The melting glaciers of the Alps reveal treasures

The small group trudged up the steep slopes of an Alpine glacier before finding what they were looking for: a vein of rock crystal.

• Read also: Arctic summer pack ice at second lowest level on record

• Read also: Alarming new study on melting ice

• Read also: The main Arctic glacier fractures in the heat

The scene took place some 9500 years ago, and these Mesolithic men used the precious crystal to make their tools.

So many deductions made by archaeologists, who can excavate this extreme site – and many others -, thanks to the melting of alpine glaciers which frees artefacts from the ice matrix that protected them from the ravages of time , sometimes for almost 10,000 years.


While they do not rejoice in the devastating effects of global warming, the researchers do admit that it created “an opportunity” to fill the huge gaps in our understanding of life in the mountains several millennia ago.

“We make fascinating finds, which open a window to a part of archeology to which we normally do not have access”, explains to AFP Marcel Cornelissen, who took the expedition to the Mesolithic site at 2800 meters above sea level, near the Brunifirm glacier in the eastern Swiss canton of Uri.

Until the 90s, it was commonly accepted that prehistoric men hardly ventured into high mountains. Everyone remembers ‘Oetzi’, the perfectly preserved body of a 5,300 year old hunter discovered in 1991 in Austria and thought to be an exception.


But discoveries, sometimes spectacular, have revealed that the Alps had on the contrary been surveyed and visited for millennia.

“We now know that people climbed mountains up to 3,000 meters to look for crystals and other raw materials,” explains an archaeologist from the canton of Uri, Christian auf der Maur.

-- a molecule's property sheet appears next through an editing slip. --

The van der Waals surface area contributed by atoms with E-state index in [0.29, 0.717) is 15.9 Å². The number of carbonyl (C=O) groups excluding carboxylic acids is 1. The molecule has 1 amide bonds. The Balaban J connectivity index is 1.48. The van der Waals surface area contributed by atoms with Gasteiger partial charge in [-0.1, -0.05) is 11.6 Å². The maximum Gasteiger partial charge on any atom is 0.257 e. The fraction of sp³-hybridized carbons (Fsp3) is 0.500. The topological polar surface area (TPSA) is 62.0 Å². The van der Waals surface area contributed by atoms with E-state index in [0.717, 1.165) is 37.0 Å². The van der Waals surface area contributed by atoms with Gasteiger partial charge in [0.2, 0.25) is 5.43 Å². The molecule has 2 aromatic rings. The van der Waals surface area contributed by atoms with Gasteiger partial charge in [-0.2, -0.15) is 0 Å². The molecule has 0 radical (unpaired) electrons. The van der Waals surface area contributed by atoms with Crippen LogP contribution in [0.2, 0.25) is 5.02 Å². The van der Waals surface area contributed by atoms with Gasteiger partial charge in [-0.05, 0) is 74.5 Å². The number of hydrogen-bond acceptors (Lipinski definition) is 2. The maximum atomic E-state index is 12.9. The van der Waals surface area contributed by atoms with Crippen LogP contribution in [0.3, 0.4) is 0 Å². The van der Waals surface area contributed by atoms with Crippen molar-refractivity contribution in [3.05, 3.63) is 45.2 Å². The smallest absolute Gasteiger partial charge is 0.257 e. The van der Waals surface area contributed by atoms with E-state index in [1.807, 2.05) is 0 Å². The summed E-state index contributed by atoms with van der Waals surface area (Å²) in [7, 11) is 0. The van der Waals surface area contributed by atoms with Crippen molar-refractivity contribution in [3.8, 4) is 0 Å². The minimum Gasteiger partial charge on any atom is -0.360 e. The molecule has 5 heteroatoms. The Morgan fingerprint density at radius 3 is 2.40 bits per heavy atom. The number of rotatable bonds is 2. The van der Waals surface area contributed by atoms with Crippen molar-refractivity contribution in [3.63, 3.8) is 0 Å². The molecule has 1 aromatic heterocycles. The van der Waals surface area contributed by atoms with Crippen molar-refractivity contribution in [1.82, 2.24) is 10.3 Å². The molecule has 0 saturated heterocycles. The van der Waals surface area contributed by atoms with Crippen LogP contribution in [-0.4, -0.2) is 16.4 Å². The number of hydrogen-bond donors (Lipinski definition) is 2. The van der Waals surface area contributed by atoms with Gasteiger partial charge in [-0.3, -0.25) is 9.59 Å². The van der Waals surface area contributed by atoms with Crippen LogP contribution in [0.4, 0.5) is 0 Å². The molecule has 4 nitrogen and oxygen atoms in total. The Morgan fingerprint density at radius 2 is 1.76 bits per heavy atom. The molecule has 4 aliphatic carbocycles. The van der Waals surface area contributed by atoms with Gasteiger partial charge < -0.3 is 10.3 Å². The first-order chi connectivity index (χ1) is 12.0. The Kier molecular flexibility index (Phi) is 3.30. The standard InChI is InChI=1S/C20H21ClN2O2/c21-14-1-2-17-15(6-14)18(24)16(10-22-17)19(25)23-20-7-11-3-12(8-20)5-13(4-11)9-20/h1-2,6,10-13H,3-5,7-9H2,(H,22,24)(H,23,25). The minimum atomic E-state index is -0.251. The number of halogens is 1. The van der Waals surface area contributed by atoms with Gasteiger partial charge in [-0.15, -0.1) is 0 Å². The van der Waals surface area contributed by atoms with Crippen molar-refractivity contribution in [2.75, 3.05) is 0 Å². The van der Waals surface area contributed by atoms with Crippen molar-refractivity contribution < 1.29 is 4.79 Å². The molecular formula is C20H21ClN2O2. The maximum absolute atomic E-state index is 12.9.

A quiver made of birch bark, which was made around 3000 BCE, has been found on the Schnidejoch pass in the Bernese Alps at an altitude of over 2700 meters, thus confirming the richness of this site . Leather pants and shoes, belonging to the same hunter, were later discovered along with hundreds of other artifacts, some of them 6,500 years old.

“It’s very exciting, because we find things that we would not generally find in excavations”, because the ice has preserved them, rejoices archaeologist Regula Gubler.

And as proof, in September she discovered knotted raffia, probably 6 millennia old, which looks like a fragile basket woven from the same material discovered last year.

If climate change is a boon to discovering these objects, it is also the reason for their rapid destruction once they are again exposed to the elements.

“The retreat of the glaciers and the melting of the ice fields are already too far advanced. I don’t think we’ll find another Oetzi, ”regrets Marcel Cornelissen.


Faced with the emergency, archaeologists rely on hikers and climbers to help them save what can be saved.

Sometimes it takes a lot of time and a lot of luck, says archaeologist Pierre-Yves Nicod, who two years ago organized an exhibition on the archeology of glaciers and who works for the Musée d’histoire du Valais in Sion. .

He got wind of a discovery by two Italian hikers, who in 1999 stumbled upon a wooden sculpture on the Arolla glacier, at an altitude of 3,100 meters. Picked up, cleaned, the sculpture about half a meter high ended up on the wall in their living room.

In fact, it was “a Celtic object dating back to the Iron Age”, more than 2000 years old, but whose function remains unexplained to this day.

For Pierre-Yves Nicod, it is urgent “to raise awareness among the population who could come across this kind of artefact”. “It’s an archaeological emergency,” he insists.


Leave a Comment